21 October Current Affairs
October 21, 2019
23 October Current Affairs
October 23, 2019
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22 October Current Affairs

Col. Chewang Rinchen Setu in Ladakh

In News:

Defence Minister Rajnath Singh inaugurated Col. Chewang Rinchen Setu in Ladakh.


Chewang Rinchen Setu which has been constructed at an altitude of 14650 feet in the forward area of Ladakh region.

This bridge has been built by the Border Roads Organisation (BRO).

Colonel Chewang Rinchen (1931 – 1997) was a highly decorated officer in the Indian Army from the Ladakh region. He was one of only six Indian service personnel to have twice won the Maha Vir Chakra (MVC), the second highest Indian gallantry decoration.


In News:

The opening ceremony of the second edition of ‘India Myanmar Naval Exercise’ (IMNEX-2019) was conducted onboard INS Ranvijay in Visakhapatnam.


Myanmar Naval Ships UMS Sin Phyu Shin (F-14) and UMS Tabinshweti (773) arrived in the city to engage in professional interactions with Indian Navy personnel for sharing expertise on maritime issues between both the navies.

The joint exercise will encompass a variety of operations including anti-air and surface firing exercises, flying exercises using integral helicopter and seamanship evolutions at sea.

India-US Defence Technologies and Trade Initiative (DTTI)

In News:

The ninth India-US Defence Technologies and Trade Initiative (DTTI) group meeting is scheduled to happen in New Delhi this week.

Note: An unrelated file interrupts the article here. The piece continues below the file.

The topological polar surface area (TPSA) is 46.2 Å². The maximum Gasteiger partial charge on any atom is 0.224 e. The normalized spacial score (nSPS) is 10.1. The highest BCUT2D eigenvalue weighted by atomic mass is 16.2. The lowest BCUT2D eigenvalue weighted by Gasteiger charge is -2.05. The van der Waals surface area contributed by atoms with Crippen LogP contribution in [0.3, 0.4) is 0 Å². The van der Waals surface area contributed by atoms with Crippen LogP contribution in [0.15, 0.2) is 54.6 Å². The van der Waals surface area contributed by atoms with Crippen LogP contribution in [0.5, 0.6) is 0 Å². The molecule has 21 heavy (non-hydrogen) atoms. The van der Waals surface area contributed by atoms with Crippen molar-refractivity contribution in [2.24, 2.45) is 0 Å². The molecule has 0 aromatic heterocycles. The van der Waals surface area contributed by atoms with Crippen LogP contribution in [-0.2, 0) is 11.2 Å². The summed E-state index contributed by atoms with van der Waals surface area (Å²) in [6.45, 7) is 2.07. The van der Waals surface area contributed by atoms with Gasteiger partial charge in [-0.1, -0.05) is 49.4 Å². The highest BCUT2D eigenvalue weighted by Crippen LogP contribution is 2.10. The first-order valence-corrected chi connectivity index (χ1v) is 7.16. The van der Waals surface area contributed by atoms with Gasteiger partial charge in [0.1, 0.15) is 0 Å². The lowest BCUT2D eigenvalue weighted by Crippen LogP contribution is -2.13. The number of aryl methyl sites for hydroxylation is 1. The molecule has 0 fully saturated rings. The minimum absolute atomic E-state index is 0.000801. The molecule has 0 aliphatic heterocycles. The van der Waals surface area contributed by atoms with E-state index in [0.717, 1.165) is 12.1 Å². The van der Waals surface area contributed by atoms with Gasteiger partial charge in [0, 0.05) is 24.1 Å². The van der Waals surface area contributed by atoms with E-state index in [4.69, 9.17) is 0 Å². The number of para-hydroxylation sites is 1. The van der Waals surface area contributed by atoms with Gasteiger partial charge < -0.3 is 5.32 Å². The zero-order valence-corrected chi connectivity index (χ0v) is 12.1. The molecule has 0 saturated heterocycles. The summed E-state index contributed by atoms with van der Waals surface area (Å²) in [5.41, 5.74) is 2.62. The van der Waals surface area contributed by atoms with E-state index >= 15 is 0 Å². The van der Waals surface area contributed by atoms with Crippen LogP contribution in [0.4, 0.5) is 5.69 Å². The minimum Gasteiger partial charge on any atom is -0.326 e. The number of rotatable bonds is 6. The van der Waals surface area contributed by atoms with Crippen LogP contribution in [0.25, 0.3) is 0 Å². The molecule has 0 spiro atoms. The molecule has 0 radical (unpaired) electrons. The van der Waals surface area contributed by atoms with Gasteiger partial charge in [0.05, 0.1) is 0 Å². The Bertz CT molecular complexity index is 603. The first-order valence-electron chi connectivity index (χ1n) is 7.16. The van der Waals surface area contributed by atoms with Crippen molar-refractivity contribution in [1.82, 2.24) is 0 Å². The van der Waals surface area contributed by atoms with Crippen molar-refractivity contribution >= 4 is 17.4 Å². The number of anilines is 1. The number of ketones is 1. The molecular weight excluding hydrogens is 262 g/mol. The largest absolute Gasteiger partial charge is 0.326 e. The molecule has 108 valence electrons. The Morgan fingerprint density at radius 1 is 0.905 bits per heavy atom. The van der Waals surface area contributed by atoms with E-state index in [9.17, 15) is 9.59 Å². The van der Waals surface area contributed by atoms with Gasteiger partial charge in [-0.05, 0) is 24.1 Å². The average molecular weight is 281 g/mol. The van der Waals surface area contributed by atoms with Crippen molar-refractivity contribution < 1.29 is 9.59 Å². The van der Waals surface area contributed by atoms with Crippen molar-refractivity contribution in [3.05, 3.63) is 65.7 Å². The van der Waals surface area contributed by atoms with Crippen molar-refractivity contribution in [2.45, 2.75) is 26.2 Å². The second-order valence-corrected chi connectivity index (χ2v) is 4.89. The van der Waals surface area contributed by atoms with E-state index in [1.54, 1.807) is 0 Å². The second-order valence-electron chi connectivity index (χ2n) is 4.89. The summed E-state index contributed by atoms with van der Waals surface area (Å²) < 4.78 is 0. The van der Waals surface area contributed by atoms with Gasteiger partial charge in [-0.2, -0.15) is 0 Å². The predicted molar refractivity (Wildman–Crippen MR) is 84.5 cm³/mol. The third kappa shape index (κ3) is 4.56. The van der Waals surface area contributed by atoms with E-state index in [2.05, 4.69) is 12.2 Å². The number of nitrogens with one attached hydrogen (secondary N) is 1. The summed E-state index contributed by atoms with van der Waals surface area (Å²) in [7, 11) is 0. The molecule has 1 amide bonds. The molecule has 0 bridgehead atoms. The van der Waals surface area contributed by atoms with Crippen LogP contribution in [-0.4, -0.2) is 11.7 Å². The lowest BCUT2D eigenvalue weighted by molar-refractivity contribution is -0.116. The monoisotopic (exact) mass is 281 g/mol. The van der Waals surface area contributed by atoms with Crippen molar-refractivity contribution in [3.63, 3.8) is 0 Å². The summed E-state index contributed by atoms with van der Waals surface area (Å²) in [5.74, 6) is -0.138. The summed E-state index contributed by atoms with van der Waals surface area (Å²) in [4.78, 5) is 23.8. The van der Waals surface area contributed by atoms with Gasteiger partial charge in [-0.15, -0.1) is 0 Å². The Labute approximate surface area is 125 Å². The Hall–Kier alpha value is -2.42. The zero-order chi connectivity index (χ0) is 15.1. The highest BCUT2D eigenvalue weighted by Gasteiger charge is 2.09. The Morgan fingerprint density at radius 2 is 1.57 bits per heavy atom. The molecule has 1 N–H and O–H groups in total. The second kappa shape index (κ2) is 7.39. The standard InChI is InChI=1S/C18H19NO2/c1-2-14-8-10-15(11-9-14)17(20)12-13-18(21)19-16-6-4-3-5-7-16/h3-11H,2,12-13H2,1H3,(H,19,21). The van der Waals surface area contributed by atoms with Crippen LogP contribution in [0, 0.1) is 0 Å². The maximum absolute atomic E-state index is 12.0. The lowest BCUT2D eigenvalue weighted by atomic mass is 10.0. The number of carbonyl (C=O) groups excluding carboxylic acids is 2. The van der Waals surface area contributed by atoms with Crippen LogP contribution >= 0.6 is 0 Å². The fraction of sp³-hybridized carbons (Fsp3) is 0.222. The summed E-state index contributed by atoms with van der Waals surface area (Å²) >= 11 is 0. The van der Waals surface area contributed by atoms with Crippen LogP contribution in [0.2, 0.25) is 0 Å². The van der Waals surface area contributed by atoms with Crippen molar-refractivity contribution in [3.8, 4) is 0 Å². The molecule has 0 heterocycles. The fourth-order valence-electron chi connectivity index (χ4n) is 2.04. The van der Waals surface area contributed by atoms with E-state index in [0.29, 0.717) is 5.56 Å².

While DTTI is not a treaty or law, it is a flexible mechanism to make sure that senior leaders from both countries are engaged consistently to strengthen the opportunities in the field of defence.

Its central aims include strengthening India’s defence industrial base, exploring new areas of technological development and expanding U.S.-India business ties.

The DTTI initiative is led by Undersecretary of Defence for Acquisition and Sustainment from the United States and Secretary for Defence Protection from India.

DTTI came about to expedite the scope of cooperation on defence technology that become narrow due to the presence of differing bureaucratic processes and legal requirements.

Indian Penal Code (IPC)

In News:

The Home Ministry has constituted two committees comprising legal luminaries to overhaul the Indian Penal Code (IPC) introduced by the British in 1860.


The Indian Penal Code (IPC) is the official criminal code of India. It is a comprehensive code intended to cover all substantive aspects of criminal law.

History: The code was drafted in 1860 on the recommendations of first law commission of India established in 1834 under the Charter Act of 1833 under the Chairmanship of Lord Macaulay. It was passed into law in 1860. The Code came into operation in 1862.

Need of reforms:

Rebooting the code introduced by the British in 1860 was necessary as it is primarily based on the spirit of “master and servant”.

After it was framed, the IPC has never been amended in totality. Some additions and deletions have been made.

There are uneven punishment for crimes of grievous nature. E.g. snatching of chains could be life-threatening in some cases but the punishment is not commensurate with the gravity of the crime. Depending on the whims of the police, it is booked under robbery or theft.


In News:

Veterinarians have confirmed anthrax as the cause of death of two Asiatic water buffaloes in central Assam’s Pobitora Wildlife Sanctuary.


Anthrax is a serious infectious disease caused by gram-positive, rod-shaped bacteria known as Bacillus anthracis which can be found naturally in soil.

It can occur in four forms: skin, lungs, intestinal, and injection.

It is characterised by blisters around swellings on the skin, chest pain, vomiting, diarrhoea and fever.